Three weeks of strikes. Deadlines have been pushed back. Seminars have been cancelled. Chaos and confusion rule as we try to figure out what the hell is going on. Do you do the reading for that seminar that was cancelled? Do you try to catch up on that lecture? It would be really hypocritical of me to say ‘yes’, the irony being that this article was due yesterday and I’m only just writing it now.
As students, it’s hard enough to get work done when your tutors are breathing down your neck. But I know people who have been emailing in asking for help and their tutors have refused point blank to give advice, that is of course if they get a reply at all. So it’s very easy to convince yourself that these last few weeks have been little more than just a holiday. But I have come to the realisation that all this work is going to have to get done at some point, and unless I want to spend my Easter holidays holed up at home crying over essay questions based on books I haven’t read, I need to get a move on. And if that isn’t motivation, I don’t know what is.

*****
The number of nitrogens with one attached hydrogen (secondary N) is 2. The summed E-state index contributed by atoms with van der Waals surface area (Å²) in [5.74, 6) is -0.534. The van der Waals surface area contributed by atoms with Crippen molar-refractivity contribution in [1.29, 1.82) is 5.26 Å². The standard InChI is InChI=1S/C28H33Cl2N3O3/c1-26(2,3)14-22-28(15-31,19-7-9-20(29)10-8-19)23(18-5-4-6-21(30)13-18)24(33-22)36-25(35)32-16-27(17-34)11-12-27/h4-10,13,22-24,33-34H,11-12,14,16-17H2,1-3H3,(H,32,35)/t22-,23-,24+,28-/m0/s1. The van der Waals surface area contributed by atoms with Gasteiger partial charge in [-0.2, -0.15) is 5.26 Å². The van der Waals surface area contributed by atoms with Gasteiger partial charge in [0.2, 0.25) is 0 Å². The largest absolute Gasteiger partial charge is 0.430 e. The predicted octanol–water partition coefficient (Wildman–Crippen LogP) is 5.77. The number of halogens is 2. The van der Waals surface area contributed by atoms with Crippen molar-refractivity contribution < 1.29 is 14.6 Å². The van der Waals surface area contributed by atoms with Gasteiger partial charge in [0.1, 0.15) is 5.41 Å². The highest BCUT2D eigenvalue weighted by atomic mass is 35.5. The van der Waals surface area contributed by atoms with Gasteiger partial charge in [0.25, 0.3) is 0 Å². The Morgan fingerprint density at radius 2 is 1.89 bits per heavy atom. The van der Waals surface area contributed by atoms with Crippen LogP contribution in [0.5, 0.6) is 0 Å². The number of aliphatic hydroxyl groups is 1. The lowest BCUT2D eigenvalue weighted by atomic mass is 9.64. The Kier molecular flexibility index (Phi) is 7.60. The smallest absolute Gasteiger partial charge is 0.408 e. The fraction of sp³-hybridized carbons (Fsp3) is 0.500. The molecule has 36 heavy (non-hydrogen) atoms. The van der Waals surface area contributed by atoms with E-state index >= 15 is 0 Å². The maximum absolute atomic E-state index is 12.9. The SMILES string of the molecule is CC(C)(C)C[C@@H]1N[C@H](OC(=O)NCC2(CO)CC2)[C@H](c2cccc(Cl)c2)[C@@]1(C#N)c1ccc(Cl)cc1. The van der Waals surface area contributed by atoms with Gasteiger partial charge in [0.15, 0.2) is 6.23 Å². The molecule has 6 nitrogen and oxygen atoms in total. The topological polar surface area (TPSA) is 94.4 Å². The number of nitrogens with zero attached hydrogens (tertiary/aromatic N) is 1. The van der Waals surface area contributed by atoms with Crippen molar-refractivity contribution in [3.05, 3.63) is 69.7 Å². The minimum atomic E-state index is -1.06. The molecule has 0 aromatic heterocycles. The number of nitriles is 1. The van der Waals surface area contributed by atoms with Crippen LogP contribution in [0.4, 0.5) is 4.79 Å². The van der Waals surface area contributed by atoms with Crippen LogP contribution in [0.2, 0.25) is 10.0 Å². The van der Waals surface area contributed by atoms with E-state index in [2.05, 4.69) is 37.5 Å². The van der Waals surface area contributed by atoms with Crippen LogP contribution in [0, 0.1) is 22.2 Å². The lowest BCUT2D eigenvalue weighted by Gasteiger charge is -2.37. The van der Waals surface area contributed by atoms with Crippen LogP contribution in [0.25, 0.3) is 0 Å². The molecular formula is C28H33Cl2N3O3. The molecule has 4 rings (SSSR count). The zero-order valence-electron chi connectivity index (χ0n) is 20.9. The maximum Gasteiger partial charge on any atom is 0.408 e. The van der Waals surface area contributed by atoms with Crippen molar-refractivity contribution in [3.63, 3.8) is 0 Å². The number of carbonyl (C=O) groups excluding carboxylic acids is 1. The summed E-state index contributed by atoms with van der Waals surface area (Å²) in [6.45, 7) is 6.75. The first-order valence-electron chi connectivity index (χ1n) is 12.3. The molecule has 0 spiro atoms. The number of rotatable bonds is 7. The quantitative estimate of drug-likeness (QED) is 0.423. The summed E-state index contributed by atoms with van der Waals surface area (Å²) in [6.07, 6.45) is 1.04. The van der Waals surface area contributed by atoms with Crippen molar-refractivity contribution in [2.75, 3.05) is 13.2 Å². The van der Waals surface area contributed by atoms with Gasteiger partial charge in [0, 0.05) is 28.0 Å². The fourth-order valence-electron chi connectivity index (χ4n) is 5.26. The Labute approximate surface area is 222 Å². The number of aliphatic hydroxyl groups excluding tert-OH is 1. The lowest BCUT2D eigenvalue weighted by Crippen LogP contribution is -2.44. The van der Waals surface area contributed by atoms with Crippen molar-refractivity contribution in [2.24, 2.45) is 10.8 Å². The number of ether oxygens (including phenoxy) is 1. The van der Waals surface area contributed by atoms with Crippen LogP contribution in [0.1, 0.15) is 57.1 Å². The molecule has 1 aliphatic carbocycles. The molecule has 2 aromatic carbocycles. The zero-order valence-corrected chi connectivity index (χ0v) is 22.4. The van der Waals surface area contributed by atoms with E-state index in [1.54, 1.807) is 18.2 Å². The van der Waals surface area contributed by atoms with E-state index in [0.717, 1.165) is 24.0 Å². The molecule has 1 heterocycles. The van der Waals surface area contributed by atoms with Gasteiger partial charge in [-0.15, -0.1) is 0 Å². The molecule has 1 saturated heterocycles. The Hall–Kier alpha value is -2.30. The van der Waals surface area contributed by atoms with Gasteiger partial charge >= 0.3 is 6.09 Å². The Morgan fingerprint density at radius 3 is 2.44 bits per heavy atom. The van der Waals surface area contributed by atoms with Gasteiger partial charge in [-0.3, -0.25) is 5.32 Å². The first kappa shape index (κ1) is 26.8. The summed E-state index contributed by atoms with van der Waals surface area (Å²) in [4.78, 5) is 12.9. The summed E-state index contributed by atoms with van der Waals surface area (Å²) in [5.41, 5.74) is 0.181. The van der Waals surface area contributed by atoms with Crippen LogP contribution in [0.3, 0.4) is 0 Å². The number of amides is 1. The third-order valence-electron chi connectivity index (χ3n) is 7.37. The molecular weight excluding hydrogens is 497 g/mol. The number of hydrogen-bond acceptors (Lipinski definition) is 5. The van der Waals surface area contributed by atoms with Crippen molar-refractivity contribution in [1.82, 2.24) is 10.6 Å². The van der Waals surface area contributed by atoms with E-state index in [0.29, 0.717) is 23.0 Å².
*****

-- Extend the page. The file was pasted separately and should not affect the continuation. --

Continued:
While I sympathise with our lecturers I would also quite like to finish this year with some sort of positive grade
The key, I have decided, is to prioritise. Take advantage of the strikes and give yourself some days off, but remember that those summatives still need to be handed in at some point. Rather than leave it until you are inevitably drowning under Easter revision, maybe-just-maybe start your essay sooner rather than later and see what work you can still get done without contact hours. For those of us who have been really affected by the strikes, it could be the case that there is only so much you can do. Which is fine. But while I sympathise with our lecturers I would also quite like to finish this year with some sort of positive grade.
It looks like next week will be another week of contact hour-less-ness, so while I will be embracing the absence of my 9.30’s with a few extra nights out, I will also be trying to get myself up to the Forum in order to make a dent in this pile of work that I’ve been letting grow higher and higher.